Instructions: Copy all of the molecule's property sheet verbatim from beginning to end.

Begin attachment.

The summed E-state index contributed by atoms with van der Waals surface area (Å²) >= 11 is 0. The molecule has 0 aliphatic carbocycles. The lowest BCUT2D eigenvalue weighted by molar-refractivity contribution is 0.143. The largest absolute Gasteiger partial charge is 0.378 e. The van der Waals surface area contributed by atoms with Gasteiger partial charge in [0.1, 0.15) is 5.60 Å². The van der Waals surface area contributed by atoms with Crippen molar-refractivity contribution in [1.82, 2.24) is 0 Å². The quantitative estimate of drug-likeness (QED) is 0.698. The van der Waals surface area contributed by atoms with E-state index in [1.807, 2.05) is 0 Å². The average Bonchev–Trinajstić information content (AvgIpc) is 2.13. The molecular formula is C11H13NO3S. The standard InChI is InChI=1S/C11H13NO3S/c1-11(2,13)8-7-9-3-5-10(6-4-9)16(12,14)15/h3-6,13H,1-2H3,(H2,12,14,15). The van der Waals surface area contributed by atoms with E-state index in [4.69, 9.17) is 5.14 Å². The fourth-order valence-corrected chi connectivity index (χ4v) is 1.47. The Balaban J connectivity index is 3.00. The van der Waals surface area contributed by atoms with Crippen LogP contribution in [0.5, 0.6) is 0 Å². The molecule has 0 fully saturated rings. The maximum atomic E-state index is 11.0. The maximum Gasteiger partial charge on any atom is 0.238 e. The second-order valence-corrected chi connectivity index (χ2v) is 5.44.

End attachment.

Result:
The summed E-state index contributed by atoms with van der Waals surface area (Å²) >= 11 is 0. The molecule has 0 aliphatic carbocycles. The lowest BCUT2D eigenvalue weighted by molar-refractivity contribution is 0.143. The largest absolute Gasteiger partial charge is 0.378 e. The van der Waals surface area contributed by atoms with Gasteiger partial charge in [0.1, 0.15) is 5.60 Å². The van der Waals surface area contributed by atoms with Crippen molar-refractivity contribution in [1.82, 2.24) is 0 Å². The quantitative estimate of drug-likeness (QED) is 0.698. The van der Waals surface area contributed by atoms with E-state index in [1.807, 2.05) is 0 Å². The average Bonchev–Trinajstić information content (AvgIpc) is 2.13. The molecular formula is C11H13NO3S. The standard InChI is InChI=1S/C11H13NO3S/c1-11(2,13)8-7-9-3-5-10(6-4-9)16(12,14)15/h3-6,13H,1-2H3,(H2,12,14,15). The van der Waals surface area contributed by atoms with E-state index in [4.69, 9.17) is 5.14 Å². The fourth-order valence-corrected chi connectivity index (χ4v) is 1.47. The Balaban J connectivity index is 3.00. The van der Waals surface area contributed by atoms with Crippen LogP contribution in [0.5, 0.6) is 0 Å². The molecule has 0 fully saturated rings. The maximum atomic E-state index is 11.0. The maximum Gasteiger partial charge on any atom is 0.238 e. The second-order valence-corrected chi connectivity index (χ2v) is 5.44.